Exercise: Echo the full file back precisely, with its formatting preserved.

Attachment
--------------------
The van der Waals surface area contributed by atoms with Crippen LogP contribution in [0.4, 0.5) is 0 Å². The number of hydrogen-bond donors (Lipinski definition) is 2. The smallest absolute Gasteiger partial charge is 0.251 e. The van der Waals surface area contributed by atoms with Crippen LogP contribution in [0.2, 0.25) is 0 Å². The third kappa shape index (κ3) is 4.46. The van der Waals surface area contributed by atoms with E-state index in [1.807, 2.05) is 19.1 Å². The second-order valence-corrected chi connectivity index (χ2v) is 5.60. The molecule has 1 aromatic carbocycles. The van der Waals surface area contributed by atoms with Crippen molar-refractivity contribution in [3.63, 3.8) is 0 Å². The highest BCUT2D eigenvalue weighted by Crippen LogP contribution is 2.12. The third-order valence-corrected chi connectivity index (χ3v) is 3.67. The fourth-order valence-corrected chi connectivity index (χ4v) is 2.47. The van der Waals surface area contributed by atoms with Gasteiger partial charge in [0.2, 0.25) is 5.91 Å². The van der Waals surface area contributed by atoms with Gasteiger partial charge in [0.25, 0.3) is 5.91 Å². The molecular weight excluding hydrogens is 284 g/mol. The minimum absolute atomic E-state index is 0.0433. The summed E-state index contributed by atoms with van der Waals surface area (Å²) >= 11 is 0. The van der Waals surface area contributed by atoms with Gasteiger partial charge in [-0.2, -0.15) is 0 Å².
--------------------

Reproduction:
The van der Waals surface area contributed by atoms with Crippen LogP contribution in [0.4, 0.5) is 0 Å². The number of hydrogen-bond donors (Lipinski definition) is 2. The smallest absolute Gasteiger partial charge is 0.251 e. The van der Waals surface area contributed by atoms with Crippen LogP contribution in [0.2, 0.25) is 0 Å². The third kappa shape index (κ3) is 4.46. The van der Waals surface area contributed by atoms with E-state index in [1.807, 2.05) is 19.1 Å². The second-order valence-corrected chi connectivity index (χ2v) is 5.60. The molecule has 1 aromatic carbocycles. The van der Waals surface area contributed by atoms with Crippen molar-refractivity contribution in [3.63, 3.8) is 0 Å². The highest BCUT2D eigenvalue weighted by Crippen LogP contribution is 2.12. The third-order valence-corrected chi connectivity index (χ3v) is 3.67. The fourth-order valence-corrected chi connectivity index (χ4v) is 2.47. The van der Waals surface area contributed by atoms with Gasteiger partial charge in [0.2, 0.25) is 5.91 Å². The van der Waals surface area contributed by atoms with Gasteiger partial charge in [0.25, 0.3) is 5.91 Å². The molecular weight excluding hydrogens is 284 g/mol. The minimum absolute atomic E-state index is 0.0433. The summed E-state index contributed by atoms with van der Waals surface area (Å²) >= 11 is 0. The van der Waals surface area contributed by atoms with Gasteiger partial charge in [-0.2, -0.15) is 0 Å².